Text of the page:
Saturday, June 16, 2001

Dents on the body of the Ehime Maru are seen in this
still from video footage released by the U.S. Navy.

Moving the Ehime Maru

Navy will pull ship to
shallower waters in August
to search for bodies

Impact on marine life

By Gregg K. Kakesako

The Navy will undertake its largest salvage operation in August when it attempts to lift the 750-ton Japanese fisheries training vessel Ehime Maru from a depth of 2,003 feet and move it within a mile of the Honolulu Airport reef runway.

There, in a depth of 115 feet, Navy and Japanese military divers from the ship repair facility at Yokosuka hope to recover the bodies of nine people: four 17-year-old boys, two of their teachers and three crewmen.

The Japanese government also has asked the U.S. Navy to recover personal effects and other ship memorabilia, such as its name plate and anchors. The Japanese also want parts of the Ehime Maru for a possible memorial.

The Navy says it is aware that the damage "may be greater than anticipated," which could pose a safety risk and prevent the vessel from being moved.

Click on the image to see the 115k full-size diagram of the salvage effort.

If that is the case, the Ehime Maru will be left at its current location. Its deck will not be cleared of cargo nets, fishing hooks and longlines, rafts, riggings on the masts and other obstacles.

Since March 8 the Navy has been meeting with state and federal officials to determine whether it can meet the wishes of the Japanese government to raise the 190-foot vessel, which was sunk Feb. 9 by the nuclear attack submarine USS Greeneville, without endangering the marine environment.

Yesterday, the Navy released its environmental assessment, which said the proposed $40 million marine salvage operation would not result in significant environmental impacts.

"The greatest potential for effects to water quality, marine biology and health and safety is from hazardous materials such as diesel fuel or lubricating oil escaping from the Ehime Maru (while the ship is lifted from its current location, moved to shallow water, and during the shallow-water recovery operation)," the report said.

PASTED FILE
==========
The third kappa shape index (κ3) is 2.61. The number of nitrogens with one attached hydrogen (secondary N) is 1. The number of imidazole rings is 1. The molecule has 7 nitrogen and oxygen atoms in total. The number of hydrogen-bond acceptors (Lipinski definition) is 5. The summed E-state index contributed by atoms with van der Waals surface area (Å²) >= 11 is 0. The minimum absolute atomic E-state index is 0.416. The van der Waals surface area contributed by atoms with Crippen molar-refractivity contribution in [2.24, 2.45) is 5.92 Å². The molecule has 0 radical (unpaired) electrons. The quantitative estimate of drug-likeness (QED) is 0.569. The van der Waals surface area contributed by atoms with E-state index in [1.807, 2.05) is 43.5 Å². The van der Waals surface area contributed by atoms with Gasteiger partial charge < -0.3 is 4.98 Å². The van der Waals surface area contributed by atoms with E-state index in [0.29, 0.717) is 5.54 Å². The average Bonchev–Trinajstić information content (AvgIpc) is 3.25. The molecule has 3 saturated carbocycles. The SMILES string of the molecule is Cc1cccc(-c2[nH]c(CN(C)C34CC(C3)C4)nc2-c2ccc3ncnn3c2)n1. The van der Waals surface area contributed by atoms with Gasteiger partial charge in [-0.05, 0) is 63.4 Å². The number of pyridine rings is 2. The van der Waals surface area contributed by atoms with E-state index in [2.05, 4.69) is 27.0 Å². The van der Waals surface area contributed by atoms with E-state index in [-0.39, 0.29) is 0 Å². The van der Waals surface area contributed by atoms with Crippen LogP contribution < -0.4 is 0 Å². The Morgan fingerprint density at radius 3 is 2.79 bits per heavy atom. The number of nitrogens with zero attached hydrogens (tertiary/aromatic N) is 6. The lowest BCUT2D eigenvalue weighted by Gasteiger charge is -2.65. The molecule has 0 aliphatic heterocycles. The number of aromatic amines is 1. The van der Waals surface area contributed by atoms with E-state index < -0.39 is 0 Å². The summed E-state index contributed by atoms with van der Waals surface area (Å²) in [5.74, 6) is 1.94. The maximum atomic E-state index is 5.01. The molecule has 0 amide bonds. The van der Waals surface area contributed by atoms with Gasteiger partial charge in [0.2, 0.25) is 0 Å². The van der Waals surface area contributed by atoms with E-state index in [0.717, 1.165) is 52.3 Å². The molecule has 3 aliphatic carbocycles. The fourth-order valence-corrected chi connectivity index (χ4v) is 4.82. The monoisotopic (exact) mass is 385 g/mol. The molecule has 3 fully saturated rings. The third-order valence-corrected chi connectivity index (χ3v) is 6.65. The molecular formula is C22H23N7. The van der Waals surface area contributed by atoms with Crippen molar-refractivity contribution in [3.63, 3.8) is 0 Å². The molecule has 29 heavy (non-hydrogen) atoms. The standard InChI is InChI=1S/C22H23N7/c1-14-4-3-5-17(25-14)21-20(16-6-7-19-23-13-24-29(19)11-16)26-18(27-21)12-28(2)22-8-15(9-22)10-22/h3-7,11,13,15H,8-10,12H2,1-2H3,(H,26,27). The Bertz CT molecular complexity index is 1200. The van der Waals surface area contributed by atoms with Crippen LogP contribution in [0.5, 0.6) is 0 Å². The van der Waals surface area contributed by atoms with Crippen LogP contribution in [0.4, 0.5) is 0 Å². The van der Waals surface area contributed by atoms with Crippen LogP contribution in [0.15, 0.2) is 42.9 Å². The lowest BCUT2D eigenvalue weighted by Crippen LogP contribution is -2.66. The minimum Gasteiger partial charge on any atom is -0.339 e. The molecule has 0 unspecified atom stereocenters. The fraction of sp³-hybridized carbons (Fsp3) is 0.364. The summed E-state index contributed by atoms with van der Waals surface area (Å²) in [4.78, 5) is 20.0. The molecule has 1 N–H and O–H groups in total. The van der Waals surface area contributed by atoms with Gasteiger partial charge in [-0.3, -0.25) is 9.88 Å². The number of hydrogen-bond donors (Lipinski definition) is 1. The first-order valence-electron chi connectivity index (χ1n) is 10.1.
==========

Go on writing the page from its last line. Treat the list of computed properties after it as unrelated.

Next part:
When the Ehime Maru left Honolulu Harbor just after noon Feb. 9, it was heavily laden with diesel fuel and lubricating oil, plus a crew and passenger manifest of 35. The Navy estimates that 45,000 gallons of fuel and oil are still in the hull of the Ehime Maru. It hopes to remove much of that.

The Navy describes diesel fuel as being a "light, refined petroleum product that quickly evaporates within hours."

The Navy plans to have aircraft monitoring the operations and also will have absorbent booms, skimmers and oil dispersants to contain and clean up any oil or fuel spills.

In Japan, Rear Adm. Robert Chaplin, commander of U.S. Navy forces in Japan, and nine other officers were to brief the survivors and relatives of the victims of the incident as well as Ehime prefecture officials today on the salvaging operation.

Gov. Ben Cayetano said yesterday he believes Ehime prefecture, which sponsored the training vessel, plans to build another one and keep Hawaii as one of its Pacific stops.

Marine life

To minimize impact of salvage operations on marine life, the Navy will:

>> Ask the U.S. Fish and Wildlife Service to conduct pre-recovery and post-recovery surveys of three areas on Oahu and one on Kauai to identify any birds that might be affected by an oil spill.